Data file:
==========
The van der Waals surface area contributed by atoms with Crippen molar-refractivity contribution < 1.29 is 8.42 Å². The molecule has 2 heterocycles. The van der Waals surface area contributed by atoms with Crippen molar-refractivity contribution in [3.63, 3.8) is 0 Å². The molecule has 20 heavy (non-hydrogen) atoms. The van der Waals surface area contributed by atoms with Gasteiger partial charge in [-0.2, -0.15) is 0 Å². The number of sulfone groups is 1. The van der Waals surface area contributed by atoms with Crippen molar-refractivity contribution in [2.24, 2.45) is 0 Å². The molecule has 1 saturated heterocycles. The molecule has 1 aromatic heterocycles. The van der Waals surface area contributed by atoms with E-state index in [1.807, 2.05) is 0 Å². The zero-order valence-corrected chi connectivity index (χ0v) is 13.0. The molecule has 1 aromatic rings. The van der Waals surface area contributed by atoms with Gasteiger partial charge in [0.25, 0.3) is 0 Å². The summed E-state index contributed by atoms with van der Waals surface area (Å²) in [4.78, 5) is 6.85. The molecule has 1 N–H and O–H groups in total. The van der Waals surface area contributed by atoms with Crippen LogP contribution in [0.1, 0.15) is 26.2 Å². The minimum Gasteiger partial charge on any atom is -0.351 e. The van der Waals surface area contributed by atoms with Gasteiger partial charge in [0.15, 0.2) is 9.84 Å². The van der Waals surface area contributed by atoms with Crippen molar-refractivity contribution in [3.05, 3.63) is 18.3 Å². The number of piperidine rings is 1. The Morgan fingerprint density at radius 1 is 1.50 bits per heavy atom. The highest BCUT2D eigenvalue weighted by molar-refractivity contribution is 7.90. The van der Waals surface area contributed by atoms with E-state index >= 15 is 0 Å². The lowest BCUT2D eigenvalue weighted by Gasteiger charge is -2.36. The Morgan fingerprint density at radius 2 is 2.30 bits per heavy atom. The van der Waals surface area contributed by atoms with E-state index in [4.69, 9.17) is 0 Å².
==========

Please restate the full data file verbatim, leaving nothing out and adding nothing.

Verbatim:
The van der Waals surface area contributed by atoms with Crippen molar-refractivity contribution < 1.29 is 8.42 Å². The molecule has 2 heterocycles. The van der Waals surface area contributed by atoms with Crippen molar-refractivity contribution in [3.63, 3.8) is 0 Å². The molecule has 20 heavy (non-hydrogen) atoms. The van der Waals surface area contributed by atoms with Gasteiger partial charge in [-0.2, -0.15) is 0 Å². The number of sulfone groups is 1. The van der Waals surface area contributed by atoms with Crippen molar-refractivity contribution in [2.24, 2.45) is 0 Å². The molecule has 1 saturated heterocycles. The molecule has 1 aromatic heterocycles. The van der Waals surface area contributed by atoms with E-state index in [1.807, 2.05) is 0 Å². The zero-order valence-corrected chi connectivity index (χ0v) is 13.0. The molecule has 1 aromatic rings. The van der Waals surface area contributed by atoms with Gasteiger partial charge in [0.25, 0.3) is 0 Å². The summed E-state index contributed by atoms with van der Waals surface area (Å²) in [4.78, 5) is 6.85. The molecule has 1 N–H and O–H groups in total. The van der Waals surface area contributed by atoms with Crippen LogP contribution in [0.1, 0.15) is 26.2 Å². The minimum Gasteiger partial charge on any atom is -0.351 e. The van der Waals surface area contributed by atoms with Gasteiger partial charge in [0.15, 0.2) is 9.84 Å². The van der Waals surface area contributed by atoms with Crippen molar-refractivity contribution in [3.05, 3.63) is 18.3 Å². The number of piperidine rings is 1. The Morgan fingerprint density at radius 1 is 1.50 bits per heavy atom. The highest BCUT2D eigenvalue weighted by molar-refractivity contribution is 7.90. The van der Waals surface area contributed by atoms with E-state index >= 15 is 0 Å². The lowest BCUT2D eigenvalue weighted by Gasteiger charge is -2.36. The Morgan fingerprint density at radius 2 is 2.30 bits per heavy atom. The van der Waals surface area contributed by atoms with E-state index in [4.69, 9.17) is 0 Å².